I would like to get temporarily sidetracked. The straight road is often not always the best road, at least not when the journey matters at least as much as the destination. Basho often took sidetracks, and they often provided some of the highlights of his journeys. Wandering off track gives you the opportunity to learn a little more about the country that you are travelling through; that’s precisely the sort of sidetrack we’re about to take.
We’ve spent some time contemplating and discussing the intricacies of the infinite. We started off with a very natural abstraction, and quickly got lead into a mire of technicality and complexity. With a little work we came through unscathed and ended up with a new appreciation for the unfolding beauty and complexity that we were lead to. All of that, however, was a matter of “head in the clouds” contemplation as to what it truly meant to be infinite, and what the continuum actually was. Now that we have that understanding it is time to wander off the path and explore the countryside that such understanding begins to open up for us.
We are going to take a rather circuitous route through all of this, so please bear with me as we wander in odd directions. I want to start by picking up from Paradoxes of the Continuum, Part I and Zeno’s paradoxes — in particular it is finally time to have a look at the previously undiscussed third paradox of Zeno, knows as The Arrow. The paradox generally runs as follows: picture an arrow speeding toward its target. Now imagine freezing time to just a single moment as the arrow travels; the arrow will be stuck, stationary and not moving. And yet this will be true at each and every moment of the arrow’s flight — the arrow is always stationary! Thus, would conclude Zeno, the concept of movement and change is false; merely an illusion.
As with Zeno’s other paradoxes, also meant to demonstrate that movement is an illusion, most people aren’t convinced. It sounds all well and good, but I think we all tend to suspect there’s a trick somewhere in that reasoning. And indeed there is, but it is a subtle one, and teasing it out will require our new understanding of the continuum. To start, however, we’re going ask some questions about speed.
We tend to have intuitions about speed (or more correctly velocity, but I’m going to avoid vectors for now), and it is these inexact intuitions that Zeno preys upon. We think of speed as the rate of movement of an object. An object that has zero speed is stationary — not moving. But how do we know the speed of an object? We observe its change in position over time, and then normalize that value based on the span of time we were observing the object for. This works well enough, giving an average speed over reasonable spans of time, but it fools us when we have to deal with Zeno’s thought experiment: If we freeze time then surely the change in position will be zero, and doesn’t that mean that the speed will be zero? Well no, contrary to intuition the instantaneous speed isn’t zero; to see that, however, we need to think about time as a continuum.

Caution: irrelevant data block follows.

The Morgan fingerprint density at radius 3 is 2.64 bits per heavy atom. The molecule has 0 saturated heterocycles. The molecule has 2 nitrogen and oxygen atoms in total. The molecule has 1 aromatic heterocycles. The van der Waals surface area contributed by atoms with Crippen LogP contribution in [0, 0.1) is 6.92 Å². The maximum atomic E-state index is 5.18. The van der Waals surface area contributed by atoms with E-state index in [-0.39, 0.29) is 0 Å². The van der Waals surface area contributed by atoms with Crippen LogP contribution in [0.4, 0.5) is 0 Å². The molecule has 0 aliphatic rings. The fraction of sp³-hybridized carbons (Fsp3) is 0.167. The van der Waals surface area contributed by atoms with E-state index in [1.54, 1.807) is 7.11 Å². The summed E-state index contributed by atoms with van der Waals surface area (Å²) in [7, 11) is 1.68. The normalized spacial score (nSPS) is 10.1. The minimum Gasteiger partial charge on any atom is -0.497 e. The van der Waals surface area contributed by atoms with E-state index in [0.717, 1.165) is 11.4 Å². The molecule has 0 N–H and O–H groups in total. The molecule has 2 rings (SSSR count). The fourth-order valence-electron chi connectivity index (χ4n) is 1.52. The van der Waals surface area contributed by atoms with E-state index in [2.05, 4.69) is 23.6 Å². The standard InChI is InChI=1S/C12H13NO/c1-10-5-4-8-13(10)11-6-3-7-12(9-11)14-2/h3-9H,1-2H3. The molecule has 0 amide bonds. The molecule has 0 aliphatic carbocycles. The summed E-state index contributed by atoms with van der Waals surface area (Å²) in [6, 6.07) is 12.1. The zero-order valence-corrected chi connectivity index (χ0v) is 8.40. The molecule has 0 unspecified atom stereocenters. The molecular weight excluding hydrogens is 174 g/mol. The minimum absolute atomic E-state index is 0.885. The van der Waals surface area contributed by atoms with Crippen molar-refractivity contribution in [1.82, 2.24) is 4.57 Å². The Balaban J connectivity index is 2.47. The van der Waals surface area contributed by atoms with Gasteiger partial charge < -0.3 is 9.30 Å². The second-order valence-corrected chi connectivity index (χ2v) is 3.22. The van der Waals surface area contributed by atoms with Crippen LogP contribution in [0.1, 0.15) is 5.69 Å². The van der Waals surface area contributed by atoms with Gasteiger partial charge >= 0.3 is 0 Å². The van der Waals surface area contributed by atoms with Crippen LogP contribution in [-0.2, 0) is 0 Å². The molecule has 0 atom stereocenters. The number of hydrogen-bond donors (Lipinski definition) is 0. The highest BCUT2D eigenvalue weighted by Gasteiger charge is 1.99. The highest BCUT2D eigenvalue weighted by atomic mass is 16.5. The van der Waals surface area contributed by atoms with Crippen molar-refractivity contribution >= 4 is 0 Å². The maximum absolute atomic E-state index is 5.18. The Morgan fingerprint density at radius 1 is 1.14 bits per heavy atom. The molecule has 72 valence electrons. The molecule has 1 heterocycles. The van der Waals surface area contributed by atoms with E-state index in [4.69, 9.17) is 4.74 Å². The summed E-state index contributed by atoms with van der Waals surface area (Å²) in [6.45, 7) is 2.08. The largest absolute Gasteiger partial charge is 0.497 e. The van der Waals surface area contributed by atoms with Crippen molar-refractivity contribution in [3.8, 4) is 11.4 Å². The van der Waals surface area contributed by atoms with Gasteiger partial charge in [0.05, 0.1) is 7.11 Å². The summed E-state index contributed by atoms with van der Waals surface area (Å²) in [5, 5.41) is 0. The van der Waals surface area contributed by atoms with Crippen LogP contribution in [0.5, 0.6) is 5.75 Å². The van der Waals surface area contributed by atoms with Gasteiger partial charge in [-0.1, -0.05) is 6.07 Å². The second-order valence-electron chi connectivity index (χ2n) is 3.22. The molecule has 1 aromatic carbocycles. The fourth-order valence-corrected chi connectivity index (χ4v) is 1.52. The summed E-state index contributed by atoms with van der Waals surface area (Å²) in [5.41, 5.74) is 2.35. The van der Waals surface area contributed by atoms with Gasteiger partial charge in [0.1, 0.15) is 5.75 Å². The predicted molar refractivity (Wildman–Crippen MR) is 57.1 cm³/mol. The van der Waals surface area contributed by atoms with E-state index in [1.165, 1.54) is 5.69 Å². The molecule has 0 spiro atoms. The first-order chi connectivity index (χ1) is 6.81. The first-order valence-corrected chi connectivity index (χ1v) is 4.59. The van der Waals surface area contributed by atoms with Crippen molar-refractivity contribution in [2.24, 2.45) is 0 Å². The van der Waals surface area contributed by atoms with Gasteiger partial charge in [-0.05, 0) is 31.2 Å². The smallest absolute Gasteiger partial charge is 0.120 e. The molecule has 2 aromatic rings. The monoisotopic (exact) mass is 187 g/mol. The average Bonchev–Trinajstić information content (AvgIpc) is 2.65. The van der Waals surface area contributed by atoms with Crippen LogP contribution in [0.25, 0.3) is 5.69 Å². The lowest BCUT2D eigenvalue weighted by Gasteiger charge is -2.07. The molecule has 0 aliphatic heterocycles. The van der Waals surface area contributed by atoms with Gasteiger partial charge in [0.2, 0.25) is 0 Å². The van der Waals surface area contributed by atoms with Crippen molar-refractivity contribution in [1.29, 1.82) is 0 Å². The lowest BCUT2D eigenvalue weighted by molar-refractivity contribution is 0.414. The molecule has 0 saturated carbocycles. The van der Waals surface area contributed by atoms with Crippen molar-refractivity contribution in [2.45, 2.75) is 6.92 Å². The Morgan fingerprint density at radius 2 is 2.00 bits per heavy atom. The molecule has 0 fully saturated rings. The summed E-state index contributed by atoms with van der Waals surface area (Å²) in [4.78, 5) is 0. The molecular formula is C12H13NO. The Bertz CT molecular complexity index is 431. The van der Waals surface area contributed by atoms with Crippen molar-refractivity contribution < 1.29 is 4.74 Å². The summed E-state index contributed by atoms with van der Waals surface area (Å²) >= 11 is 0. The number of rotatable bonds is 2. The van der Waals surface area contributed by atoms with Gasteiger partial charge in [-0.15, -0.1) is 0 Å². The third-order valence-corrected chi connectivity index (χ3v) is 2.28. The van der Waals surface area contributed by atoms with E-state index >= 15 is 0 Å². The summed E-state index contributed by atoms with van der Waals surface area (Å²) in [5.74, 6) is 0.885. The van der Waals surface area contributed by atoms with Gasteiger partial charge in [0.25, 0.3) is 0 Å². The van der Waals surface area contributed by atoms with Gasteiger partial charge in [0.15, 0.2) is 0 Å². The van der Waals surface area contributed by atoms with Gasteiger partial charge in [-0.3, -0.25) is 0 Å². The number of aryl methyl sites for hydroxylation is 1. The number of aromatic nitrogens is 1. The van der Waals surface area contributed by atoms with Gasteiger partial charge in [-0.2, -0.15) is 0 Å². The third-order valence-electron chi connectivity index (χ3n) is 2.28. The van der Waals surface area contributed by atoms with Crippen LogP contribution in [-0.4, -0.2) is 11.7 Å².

This is the heart of the trick in Zeno’s third paradox: he effectively manages a straddle, viewing time as either discrete or continuous at different times to suit his needs. If we think carefully, and view time as truly continuous, the problem will evaporate.
Given a span of time it is easy enough to calculate a change in position by taking a difference (that is, subtracting the first position from the second). What are we to make, however, of a change in position when there is no span of time involved? What we need, is a continuous difference between positions — the difference as positions change smoothly and continuously. So let’s think about a moment in time: it is a point on the continuum. We have, however, learned about continuums, and found that a point on a continuum is really an infinite sequence of ever more accurate approximations — a Cauchy sequence. That is, a point on the continuum is an infinite sequence of rational points that “home in” around the desired point; for many points on the continuum (indeed, for most of them!) we can only specify them as an infinite sequence of approximations that get ever closer to, but never quite reach, the point. More importantly, however, we learned that there are many different Cauchy sequences that all refer to the same point (in much the same way as there are many fractions that refer to the same ratio): we simply pick a representative sequence. We could, of course, choose two different representative sequences for the same point. If we’re careful we can choose sequences that have no terms in common — perhaps one sequence is consistently increasing, each term larger than the next, but by a smaller and smaller amount, toward our desired “limit point”, while the other is consistently decreasing, each term slightly smaller than the next, down toward the same desired “limit point”.
To make this a little easier to talk about we’ll provide some labels. Let
t1, t2, t3, t4, …
be the moment in time expressed as the sequence tending from below, and let
T1, T2, T3, T4, …
be the same moment, expressed as the sequence tending from above. Now, for each term in each sequence, we’ll have an associated position of the arrow at that time (the term is, in a sense, shorthand for a constant sequence). Thus for the first sequence we’ll have a sequence of positions:
p1, p2, p3, p4, …
and for the second sequence we’ll have a different sequence of positions:
P1, P2, P3, P4, …
With all of that in mind we can set about calculating the speed of the arrow at the chosen moment in time. How do we do that? Well we can certainly find the difference between positions p1 and P1, and since t1 and T1 are different we can normalize against the span of time between those positions to get a speed — call it s1. That is, we can calculate
s1 = (P1 – p1)/(T1 – t1)
with solid assurance that neither the numerator nor denominator are zero (we specifically chose our sequences tn and Tn so this would be the case). Indeed, we can do the same calculation for each set of terms, and find
s2 = (P2 – p2)/(T2 – t2)
s3 = (P3 – p3)/(T3 – t3
and so on, giving us an infinite sequence s1, s2, s3, …, which shouldn’t be that daunting since, if we were being realistic, we were expecting speed to be a continuum as well, and thus we expect speeds to be, ultimately, Cauchy sequences too. So is the sequence Cauchy — is it an ever closer approximation of some single value? In the case of our arrow, the answer is yes. Does the sequence get closer and closer to zero? In the case of our arrow, the answer is no. And so we have a non-zero speed that we calculated by finding the change in position between a moment, and itself (normalized, of course, against span of time over which we observed the change). In other words, at any given moment the arrow isn’t actually stationary — it has some non-zero speed.